The latter borders on obsession for Downton. He started at seven and still plays defense in local leagues as much for the dressing room banter and post-game beers as the ice time. He even has the look of a devotee: hair just long enough to curl up around a cap or out from under a helmet; broad shoulders; and a close but perpetual playoff beard. And, of course, he sees Ryan Smyth as one of the Oilers’ greats.

So, when Edmonton’s ill-fated Stanley Cup run ended in 2006 and the local hero was traded, Downton and Murray made their stand. “It was like we just sold our soul,” says the former. “So we started a protest [web]site called Bring Ryan Home.”

It was somewhat in jest but hardly a joke. They made shirts featuring Smyth’s face on a milk carton “missing” ad. “We sold 75. We thought we were Tommy Hilfiger.”

They set up a petition demanding Smyth’s return. In three weeks, the site attracted 32,000 visitors – the go-ahead they needed for their big idea: In 2007, the site launched as a blog modelled on in terms of its look, casual but authoritative tone and steady supply of content, with Murray and Adam Rozenhart, a local communications pro and a partner in the initial stages, writing daily.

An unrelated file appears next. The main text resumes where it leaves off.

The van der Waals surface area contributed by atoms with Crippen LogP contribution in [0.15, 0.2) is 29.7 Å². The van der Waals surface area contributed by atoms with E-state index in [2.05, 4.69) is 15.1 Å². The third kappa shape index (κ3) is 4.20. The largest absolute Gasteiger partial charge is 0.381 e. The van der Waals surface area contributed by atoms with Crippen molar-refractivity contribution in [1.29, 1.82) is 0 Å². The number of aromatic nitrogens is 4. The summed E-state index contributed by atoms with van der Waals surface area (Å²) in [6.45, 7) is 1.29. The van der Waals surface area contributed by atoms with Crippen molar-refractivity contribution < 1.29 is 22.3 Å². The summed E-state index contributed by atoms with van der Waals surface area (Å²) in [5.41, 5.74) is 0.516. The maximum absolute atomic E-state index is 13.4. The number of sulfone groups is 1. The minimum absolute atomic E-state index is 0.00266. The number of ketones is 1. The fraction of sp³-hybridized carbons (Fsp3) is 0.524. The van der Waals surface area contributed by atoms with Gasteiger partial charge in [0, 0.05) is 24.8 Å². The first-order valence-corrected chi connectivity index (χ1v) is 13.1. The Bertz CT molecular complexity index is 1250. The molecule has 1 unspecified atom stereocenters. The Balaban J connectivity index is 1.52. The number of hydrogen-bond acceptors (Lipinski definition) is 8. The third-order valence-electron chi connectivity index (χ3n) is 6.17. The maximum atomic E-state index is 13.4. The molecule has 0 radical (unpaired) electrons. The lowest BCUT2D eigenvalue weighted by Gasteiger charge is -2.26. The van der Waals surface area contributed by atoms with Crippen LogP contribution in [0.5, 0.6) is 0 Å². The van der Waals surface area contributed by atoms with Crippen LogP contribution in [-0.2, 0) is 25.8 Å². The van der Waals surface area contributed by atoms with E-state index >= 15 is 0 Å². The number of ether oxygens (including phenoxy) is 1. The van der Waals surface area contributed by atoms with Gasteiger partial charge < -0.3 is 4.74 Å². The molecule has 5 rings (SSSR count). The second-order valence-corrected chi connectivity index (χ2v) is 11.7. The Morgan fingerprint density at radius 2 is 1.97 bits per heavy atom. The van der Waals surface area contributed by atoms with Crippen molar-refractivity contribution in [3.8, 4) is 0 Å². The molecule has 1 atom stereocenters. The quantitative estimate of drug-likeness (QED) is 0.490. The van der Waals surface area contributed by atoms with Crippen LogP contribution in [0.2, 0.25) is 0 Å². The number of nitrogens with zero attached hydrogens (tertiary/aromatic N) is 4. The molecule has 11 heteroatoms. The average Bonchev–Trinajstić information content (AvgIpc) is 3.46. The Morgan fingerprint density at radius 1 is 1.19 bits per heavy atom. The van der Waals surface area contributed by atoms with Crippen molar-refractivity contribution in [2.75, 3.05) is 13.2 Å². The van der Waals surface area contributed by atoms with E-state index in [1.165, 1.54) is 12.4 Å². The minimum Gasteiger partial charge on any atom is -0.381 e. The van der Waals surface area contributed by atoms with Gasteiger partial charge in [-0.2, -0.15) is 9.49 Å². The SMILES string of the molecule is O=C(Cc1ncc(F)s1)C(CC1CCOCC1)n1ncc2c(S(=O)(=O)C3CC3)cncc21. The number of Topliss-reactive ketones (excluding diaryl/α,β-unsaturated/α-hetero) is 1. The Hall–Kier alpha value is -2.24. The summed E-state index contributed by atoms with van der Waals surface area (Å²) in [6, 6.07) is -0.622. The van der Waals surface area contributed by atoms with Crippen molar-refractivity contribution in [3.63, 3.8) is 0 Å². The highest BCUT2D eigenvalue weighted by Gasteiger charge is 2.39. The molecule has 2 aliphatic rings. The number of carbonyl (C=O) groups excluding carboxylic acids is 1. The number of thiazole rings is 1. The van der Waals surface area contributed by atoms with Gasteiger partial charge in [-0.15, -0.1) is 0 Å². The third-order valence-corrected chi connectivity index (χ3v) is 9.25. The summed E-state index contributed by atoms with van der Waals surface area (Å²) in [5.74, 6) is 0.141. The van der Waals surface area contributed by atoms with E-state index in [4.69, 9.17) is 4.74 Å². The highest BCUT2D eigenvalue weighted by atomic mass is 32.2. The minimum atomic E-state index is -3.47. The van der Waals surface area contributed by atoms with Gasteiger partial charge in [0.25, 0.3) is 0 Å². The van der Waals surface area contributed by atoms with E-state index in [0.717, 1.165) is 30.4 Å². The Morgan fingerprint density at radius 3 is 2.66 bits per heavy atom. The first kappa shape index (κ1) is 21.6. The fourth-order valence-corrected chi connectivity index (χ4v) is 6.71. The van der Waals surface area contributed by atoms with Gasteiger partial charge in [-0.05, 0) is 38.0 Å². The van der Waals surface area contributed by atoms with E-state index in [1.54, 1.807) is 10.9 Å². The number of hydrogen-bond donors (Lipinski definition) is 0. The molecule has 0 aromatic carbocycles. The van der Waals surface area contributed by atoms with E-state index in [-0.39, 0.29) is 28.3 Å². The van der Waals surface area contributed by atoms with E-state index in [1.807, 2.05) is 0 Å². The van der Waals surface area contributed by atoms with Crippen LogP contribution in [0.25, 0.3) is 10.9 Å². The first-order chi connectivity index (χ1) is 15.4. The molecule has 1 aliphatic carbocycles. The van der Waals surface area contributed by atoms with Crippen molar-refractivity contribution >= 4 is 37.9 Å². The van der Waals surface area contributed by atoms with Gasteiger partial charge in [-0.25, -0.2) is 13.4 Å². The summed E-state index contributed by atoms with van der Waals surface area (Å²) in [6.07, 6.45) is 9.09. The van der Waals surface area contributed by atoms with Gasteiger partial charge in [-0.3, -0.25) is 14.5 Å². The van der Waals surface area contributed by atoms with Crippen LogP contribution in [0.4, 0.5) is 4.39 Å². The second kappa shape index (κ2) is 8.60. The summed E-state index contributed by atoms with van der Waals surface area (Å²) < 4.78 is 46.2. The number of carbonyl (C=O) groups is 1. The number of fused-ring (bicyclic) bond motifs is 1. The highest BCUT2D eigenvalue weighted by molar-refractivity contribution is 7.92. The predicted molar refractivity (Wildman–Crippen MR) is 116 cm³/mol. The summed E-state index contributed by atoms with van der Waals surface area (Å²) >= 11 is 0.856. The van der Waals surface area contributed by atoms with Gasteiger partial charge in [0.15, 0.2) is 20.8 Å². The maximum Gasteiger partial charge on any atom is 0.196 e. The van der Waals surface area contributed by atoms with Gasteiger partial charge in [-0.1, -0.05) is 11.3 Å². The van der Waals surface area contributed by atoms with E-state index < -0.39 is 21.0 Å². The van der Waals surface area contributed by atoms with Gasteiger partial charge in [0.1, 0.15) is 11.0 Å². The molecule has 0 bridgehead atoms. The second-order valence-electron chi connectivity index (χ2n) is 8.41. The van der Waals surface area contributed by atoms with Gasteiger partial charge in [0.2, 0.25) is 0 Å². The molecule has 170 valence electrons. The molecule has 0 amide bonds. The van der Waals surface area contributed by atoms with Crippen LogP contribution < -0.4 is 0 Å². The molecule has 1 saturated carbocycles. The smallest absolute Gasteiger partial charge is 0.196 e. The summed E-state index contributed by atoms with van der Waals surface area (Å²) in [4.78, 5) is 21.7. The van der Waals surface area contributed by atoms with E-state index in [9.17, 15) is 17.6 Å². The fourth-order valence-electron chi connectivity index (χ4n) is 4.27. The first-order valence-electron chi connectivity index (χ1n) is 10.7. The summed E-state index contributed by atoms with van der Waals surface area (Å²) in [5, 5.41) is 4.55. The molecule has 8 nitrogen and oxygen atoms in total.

“When OilersNation launches, we have zero visitors,” says Downton. For the first three months, “to create the illusion of traffic, the three of us would sit at our laptops and have seven different aliases and fabricate a conversation, trying to stay in character, remember who said what.”

“It was a passion project that we knew if we did right it could be big.”

By the end of the year, advertising revenues were just $3,000. It didn’t matter. “It was a passion project that we knew if we did right it could be big.”

In all they’ve done, Murray has always looked to Downton to help get things right. “I’ve never met a better businessman than Jay,” he says. Murray has relied on his partner’s ability to secure finances, attract investors, move projects from idea to execution, oversee a staff of more than 100 across the businesses and maintain an unrelentingly positive attitude. He sees Downton as the key to sustainability.

“You need to have a businessperson somewhere near the top to make sure that this thing runs effectively and turns a profit, and Jay’s that guy for our whole operation. The reason we are successful as a group is because of him.”

This year, OilersNation and the other eight sites across the Nation Network will bring in roughly $1 million, thanks to intense diversification and many levels of monetization.

Over the years, the company has built a stable of about 60 sports writers, including Jason Gregor (Radio and Television ’01). Page views of 185 million in the 2014-15 season drive ad sales and buyers to the Nation Gear catalogue of hockey-oriented clothing, a line they hope to grow to a $500,000 business alone. They’ll manage hockey drafts for businesses and are exploring podcasts-for-purchase featuring the likes of Gregor.